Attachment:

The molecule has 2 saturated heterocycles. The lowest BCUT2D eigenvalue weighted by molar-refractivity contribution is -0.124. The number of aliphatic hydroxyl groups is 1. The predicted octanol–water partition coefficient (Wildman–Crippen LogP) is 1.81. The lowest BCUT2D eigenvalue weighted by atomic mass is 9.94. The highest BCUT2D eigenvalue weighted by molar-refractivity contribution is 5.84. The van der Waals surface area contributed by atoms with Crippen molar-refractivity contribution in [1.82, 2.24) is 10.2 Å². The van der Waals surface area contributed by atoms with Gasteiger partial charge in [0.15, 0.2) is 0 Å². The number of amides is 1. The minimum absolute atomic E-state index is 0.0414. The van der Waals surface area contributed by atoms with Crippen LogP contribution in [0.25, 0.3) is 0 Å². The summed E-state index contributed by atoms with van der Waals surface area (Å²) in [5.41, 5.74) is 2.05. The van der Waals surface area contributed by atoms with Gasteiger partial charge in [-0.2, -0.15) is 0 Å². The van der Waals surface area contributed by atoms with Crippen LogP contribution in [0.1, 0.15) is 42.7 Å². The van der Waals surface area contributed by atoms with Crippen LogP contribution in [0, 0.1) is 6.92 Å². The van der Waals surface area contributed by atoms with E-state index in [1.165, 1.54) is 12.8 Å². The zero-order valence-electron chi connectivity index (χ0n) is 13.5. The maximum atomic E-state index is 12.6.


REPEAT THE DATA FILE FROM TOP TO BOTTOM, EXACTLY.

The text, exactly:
The molecule has 2 saturated heterocycles. The lowest BCUT2D eigenvalue weighted by molar-refractivity contribution is -0.124. The number of aliphatic hydroxyl groups is 1. The predicted octanol–water partition coefficient (Wildman–Crippen LogP) is 1.81. The lowest BCUT2D eigenvalue weighted by atomic mass is 9.94. The highest BCUT2D eigenvalue weighted by molar-refractivity contribution is 5.84. The van der Waals surface area contributed by atoms with Crippen molar-refractivity contribution in [1.82, 2.24) is 10.2 Å². The van der Waals surface area contributed by atoms with Gasteiger partial charge in [0.15, 0.2) is 0 Å². The number of amides is 1. The minimum absolute atomic E-state index is 0.0414. The van der Waals surface area contributed by atoms with Crippen LogP contribution in [0.25, 0.3) is 0 Å². The summed E-state index contributed by atoms with van der Waals surface area (Å²) in [5.41, 5.74) is 2.05. The van der Waals surface area contributed by atoms with Gasteiger partial charge in [-0.2, -0.15) is 0 Å². The van der Waals surface area contributed by atoms with Crippen LogP contribution in [0.1, 0.15) is 42.7 Å². The van der Waals surface area contributed by atoms with Crippen LogP contribution in [0, 0.1) is 6.92 Å². The van der Waals surface area contributed by atoms with E-state index in [1.165, 1.54) is 12.8 Å². The zero-order valence-electron chi connectivity index (χ0n) is 13.5. The maximum atomic E-state index is 12.6.